FATF hands 10-point plan to Pak.

The News

  • Unanimously agreeing to put into effect its February decision to place Pakistan in the grey list for inaction against terror funding, the Financial Action Task Force (FATF) has laid out a 10-point action plan for compliance with its guidelines.
  • The FATF has put Pakistan on the ‘grey list’ because of its alleged failure to crack down on terror funding.

 

 

 

About Financial Action Task Force (FATF)

  • The Financial Action Task Force (FATF) is an inter-governmental body established in 1989 on the initiative of the G7 to develop policies to combat money laundering. In 2001 its mandate expanded to include terrorism financing.
  • The objectives of the FATF are to set standards and promote effective implementation of legal, regulatory and operational measures for combating money laundering, terrorist financing and other related threats to the integrity of the international financial system.
  • The FATF is therefore a policy-making body which works to generate the necessary political will to bring about national legislative and regulatory reforms in these areas.
  • The FATF Secretariat is housed at the OECD headquarters in Paris.

 

Background

  • Pakistan remained on the FATF grey list from 2012 to 2015.
  • The process began in February 2018 when FATF approved the nomination of Pakistan for monitoring under its International Cooperation Review Group (ICRG) commonly known as ‘grey List’.
  • Pakistan was asked to prepare a plan to address international body’s concerns and get its approval or it could risk being moved to the black list.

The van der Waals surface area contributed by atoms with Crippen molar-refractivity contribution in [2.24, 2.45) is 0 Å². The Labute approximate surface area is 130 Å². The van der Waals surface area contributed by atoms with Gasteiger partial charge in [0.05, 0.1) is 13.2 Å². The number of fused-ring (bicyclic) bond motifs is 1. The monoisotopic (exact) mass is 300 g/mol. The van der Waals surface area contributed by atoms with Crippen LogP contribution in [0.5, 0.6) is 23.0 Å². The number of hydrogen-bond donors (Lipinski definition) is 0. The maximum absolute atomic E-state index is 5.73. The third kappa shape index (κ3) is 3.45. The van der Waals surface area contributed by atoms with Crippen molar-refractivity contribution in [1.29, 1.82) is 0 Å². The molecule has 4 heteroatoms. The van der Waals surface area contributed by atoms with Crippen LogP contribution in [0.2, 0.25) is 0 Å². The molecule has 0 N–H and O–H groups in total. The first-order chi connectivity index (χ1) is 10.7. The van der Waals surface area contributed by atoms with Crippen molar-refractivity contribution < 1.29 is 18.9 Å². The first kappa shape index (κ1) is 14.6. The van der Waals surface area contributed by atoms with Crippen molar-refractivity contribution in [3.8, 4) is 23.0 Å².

• It presented a 26-point plan of action to the FATF planery with the commitment to implement it over a period of 15 months to address the concerns of the global community.
  • The endorsement of the plan means that FATF formally placed Pakistan on the list. In case it had rejected the plan, Pakistan would have been on FATF’s Public Statement, also called as the black list.
  • Pakistan has been placed among the jurisdictions (states) with strategic deficiencies Ethiopia, Serbia, Sri Lanka, Syria, Trinidad and Tobago, Tunisia and Yemen.

 

Remedial measures recommended by FATF to Pakistan-

  • Ensure that terror funding risks are properly identified, assessed and that supervision is applied on a risk-sensitive basis.
  • Prevent financial institutions from indulging in money laundering and terror funding.
  • Take stringent action against illegal financial operations, identify cash couriers and enforce controls on illicit movement of currency.
  • Improve coordination between the provincial and federal authorities on combating terror funding and enforce effective prosecution and conviction of the designated persons, entities and their affiliates.
  • Effective implementation of targeted financial sanctions (supported by a comprehensive legal obligation) against all designated terrorists and those acting for or on their behalf.
  • Take measures demonstrating that UN-designated terrorists and banned terror outfits such as Hafiz Saeed and Masood Azhar, Taliban and Haqqani Network, Jaish-e-Mohammad, Lashkar-e-Taiba, and their affiliates, are deprived of their resources and their sources of funding are choked.

 

Impact on Pakistan

  • Security experts say that Pakistan has been on and off the grey list since at least 2008, and most recently came off the grey list in February 2015. But this time, the grey list will hurt its floundering economy even harder because simultaneously the US, too, has turned the heat on Pakistan.
  • Now every transaction a Pakistani bank has with foreign banks will be scrutinised, which will affect the country’s exports and import.
  • It is going to affect lakhs of families in the country who survive on remittances sent from abroad by family members.
  • Its international credit-rating will suffer and international conglomerates will be hesitant to do business with the country.
  • Now, the global community will be wary of conducting financial deals with Pakistan.

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